[co-author: Bernardo Benitez-Landa]
According to the Mexican Constitution, Mexico's Consejo de Salubridad General (the National Health Council) is the governmental body authorized to declare the COVID-19 pandemic a national sanitary emergency on the grounds of its posing an imminent and significant health risk to the Mexican population.
The National Health Council (NHC) was established on March 24, 2020. It issued two official decrees on March 27, 2020, that established extraordinary actions to confront COVID-19 as a "disease that requires priority attention."
On March 30, 2020, NHC declared a sanitary emergency of COVID-19 due to force majeure. As a consequence of this declaration, NHC can take necessary actions to attend to the pandemic for the necessary time. A formal decree was expected for publication on March 31, 2020.
The declaration could support a force majeure case for a private or public contract. However, as the situation is steadily evolving with complexity, it is necessary to consider the specific details of each contract. Below are some considerations to have in mind.
For the time being, it is up to the courts to confirm whether force majeure claims based on such declaration have sufficient merits to trigger a force majeure event.
In Mexico, a general principle of pacta sunt servanda applicable to civil and commercial contracts is that the contracting parties fully agree with, and consent to, all the terms and conditions under such contracts and all natural consequences thereof. Contracts should be honored despite any type of event that may prevent its compliance. No matter how unpredictable these events may be, such as the COVID-19 pandemic, parties are still bound to comply with the obligations to which they have agreed under civil and commercial contracts.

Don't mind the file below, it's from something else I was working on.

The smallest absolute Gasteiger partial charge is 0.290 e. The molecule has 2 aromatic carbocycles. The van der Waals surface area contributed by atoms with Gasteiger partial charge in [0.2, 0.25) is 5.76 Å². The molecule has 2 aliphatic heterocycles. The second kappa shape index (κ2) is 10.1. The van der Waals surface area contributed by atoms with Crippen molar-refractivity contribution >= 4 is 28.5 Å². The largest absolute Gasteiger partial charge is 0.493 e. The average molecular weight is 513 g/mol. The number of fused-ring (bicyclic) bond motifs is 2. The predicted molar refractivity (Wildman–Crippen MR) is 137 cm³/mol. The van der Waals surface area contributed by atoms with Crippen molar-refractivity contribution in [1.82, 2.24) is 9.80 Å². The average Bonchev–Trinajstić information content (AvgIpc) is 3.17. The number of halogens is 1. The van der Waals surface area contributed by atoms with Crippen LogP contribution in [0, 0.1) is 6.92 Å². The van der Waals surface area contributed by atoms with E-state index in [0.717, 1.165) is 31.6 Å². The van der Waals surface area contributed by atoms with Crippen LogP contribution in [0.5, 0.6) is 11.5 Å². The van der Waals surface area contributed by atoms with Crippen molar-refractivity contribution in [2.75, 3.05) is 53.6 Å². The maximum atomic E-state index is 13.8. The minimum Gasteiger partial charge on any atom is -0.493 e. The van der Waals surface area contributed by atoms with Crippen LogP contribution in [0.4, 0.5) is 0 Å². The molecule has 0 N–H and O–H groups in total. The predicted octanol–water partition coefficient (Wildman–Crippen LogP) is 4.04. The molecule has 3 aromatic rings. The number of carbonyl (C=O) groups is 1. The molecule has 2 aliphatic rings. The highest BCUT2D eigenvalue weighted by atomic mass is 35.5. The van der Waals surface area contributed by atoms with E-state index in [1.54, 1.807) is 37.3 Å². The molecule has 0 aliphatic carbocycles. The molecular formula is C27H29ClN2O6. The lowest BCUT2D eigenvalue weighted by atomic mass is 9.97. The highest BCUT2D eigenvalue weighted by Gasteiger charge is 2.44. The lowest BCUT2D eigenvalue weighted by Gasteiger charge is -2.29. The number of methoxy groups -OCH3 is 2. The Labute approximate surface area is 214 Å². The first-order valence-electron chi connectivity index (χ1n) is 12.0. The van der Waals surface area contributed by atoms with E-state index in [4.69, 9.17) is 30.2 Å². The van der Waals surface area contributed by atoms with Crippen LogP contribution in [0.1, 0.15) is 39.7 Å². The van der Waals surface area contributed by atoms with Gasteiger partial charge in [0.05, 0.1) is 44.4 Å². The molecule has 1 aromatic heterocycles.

However, as is customary in other countries, Mexican laws and courts have excluded responsibilities to contractual obligations on the principle rebus sic stantibus, depending on the particular circumstances of each case, based on the concepts of force majeure or acts of God. Mexican law provides an almost identical application of force majeure events and acts of God.
The first step is to confirm whether an executed contract expressly provides for pandemics as a force majeure event, and if so, then identify requirements to apply for any available contractual relief.
Where contracts are silent on this topic, exceptions to comply with obligations established in private agreements by reason of force majeure events are recognized by law. The following are some examples that apply under certain circumstances and jurisdictions:
It is also a good contractual practice to include force majeure clauses to define exactly the triggers, extent and consequences for the parties. While these clauses are not identical, it is customary to have clauses with the following provisions:
The above paragraphs contain general considerations. Specific circumstances, actions and omissions carried out by people involved in projects and operations have a direct impact on how force majeure events are interpreted according to the law and by courts.
In other words, a timely and correct approach can help your organization qualify for relief or exception. Here are some recommendations to consider before triggering and preserving force majeure rights:
As indicated, in some industries, contracts have customary force majeure clauses. In fact, some industries have vast experience, knowledge and court resolutions addressing such events under Mexican law. Below are a few agreements that commonly have force majeure clauses and require continuous stakeholder attention in order to enforce these clauses for their benefit or reject notifications from counterparties:
DISCLAIMER: Please note that the situation surrounding COVID-19 is evolving and that the subject matter discussed in these publications may change on a daily basis.